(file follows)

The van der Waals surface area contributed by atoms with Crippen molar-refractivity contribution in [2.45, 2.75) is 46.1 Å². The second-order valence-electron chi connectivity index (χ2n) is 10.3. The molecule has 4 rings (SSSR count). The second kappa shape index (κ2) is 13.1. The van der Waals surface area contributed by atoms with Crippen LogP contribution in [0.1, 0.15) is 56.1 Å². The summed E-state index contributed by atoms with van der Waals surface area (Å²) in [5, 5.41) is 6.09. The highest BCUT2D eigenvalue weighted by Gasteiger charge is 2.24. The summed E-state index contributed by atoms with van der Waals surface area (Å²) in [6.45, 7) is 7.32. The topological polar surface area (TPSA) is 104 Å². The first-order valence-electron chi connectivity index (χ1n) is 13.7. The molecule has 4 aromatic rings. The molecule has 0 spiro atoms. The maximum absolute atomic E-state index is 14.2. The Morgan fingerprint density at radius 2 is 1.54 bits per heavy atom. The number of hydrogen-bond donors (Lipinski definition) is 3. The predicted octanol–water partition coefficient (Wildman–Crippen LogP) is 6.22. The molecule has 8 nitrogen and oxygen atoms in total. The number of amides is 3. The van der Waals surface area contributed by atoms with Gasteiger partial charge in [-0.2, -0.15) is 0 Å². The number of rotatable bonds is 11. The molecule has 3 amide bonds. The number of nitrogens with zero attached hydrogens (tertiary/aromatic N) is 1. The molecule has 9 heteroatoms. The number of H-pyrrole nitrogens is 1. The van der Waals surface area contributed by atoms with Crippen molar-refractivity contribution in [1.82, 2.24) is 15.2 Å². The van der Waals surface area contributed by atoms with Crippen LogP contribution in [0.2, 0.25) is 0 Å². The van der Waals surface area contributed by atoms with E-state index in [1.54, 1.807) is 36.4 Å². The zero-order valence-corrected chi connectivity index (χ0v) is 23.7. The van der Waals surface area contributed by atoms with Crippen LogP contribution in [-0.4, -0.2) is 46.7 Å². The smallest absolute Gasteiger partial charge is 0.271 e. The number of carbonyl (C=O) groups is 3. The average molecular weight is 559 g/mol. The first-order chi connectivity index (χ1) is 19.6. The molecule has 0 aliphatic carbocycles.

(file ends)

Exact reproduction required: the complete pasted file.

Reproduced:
The van der Waals surface area contributed by atoms with Crippen molar-refractivity contribution in [2.45, 2.75) is 46.1 Å². The second-order valence-electron chi connectivity index (χ2n) is 10.3. The molecule has 4 rings (SSSR count). The second kappa shape index (κ2) is 13.1. The van der Waals surface area contributed by atoms with Crippen LogP contribution in [0.1, 0.15) is 56.1 Å². The summed E-state index contributed by atoms with van der Waals surface area (Å²) in [5, 5.41) is 6.09. The highest BCUT2D eigenvalue weighted by Gasteiger charge is 2.24. The summed E-state index contributed by atoms with van der Waals surface area (Å²) in [6.45, 7) is 7.32. The topological polar surface area (TPSA) is 104 Å². The first-order valence-electron chi connectivity index (χ1n) is 13.7. The molecule has 4 aromatic rings. The molecule has 0 spiro atoms. The maximum absolute atomic E-state index is 14.2. The Morgan fingerprint density at radius 2 is 1.54 bits per heavy atom. The number of hydrogen-bond donors (Lipinski definition) is 3. The predicted octanol–water partition coefficient (Wildman–Crippen LogP) is 6.22. The molecule has 8 nitrogen and oxygen atoms in total. The number of amides is 3. The van der Waals surface area contributed by atoms with Gasteiger partial charge in [-0.2, -0.15) is 0 Å². The number of rotatable bonds is 11. The molecule has 3 amide bonds. The number of nitrogens with zero attached hydrogens (tertiary/aromatic N) is 1. The molecule has 9 heteroatoms. The number of H-pyrrole nitrogens is 1. The van der Waals surface area contributed by atoms with Crippen molar-refractivity contribution in [1.82, 2.24) is 15.2 Å². The van der Waals surface area contributed by atoms with Crippen LogP contribution in [0.2, 0.25) is 0 Å². The van der Waals surface area contributed by atoms with E-state index in [1.54, 1.807) is 36.4 Å². The zero-order valence-corrected chi connectivity index (χ0v) is 23.7. The van der Waals surface area contributed by atoms with Crippen LogP contribution in [-0.4, -0.2) is 46.7 Å². The smallest absolute Gasteiger partial charge is 0.271 e. The number of carbonyl (C=O) groups is 3. The average molecular weight is 559 g/mol. The first-order chi connectivity index (χ1) is 19.6. The molecule has 0 aliphatic carbocycles.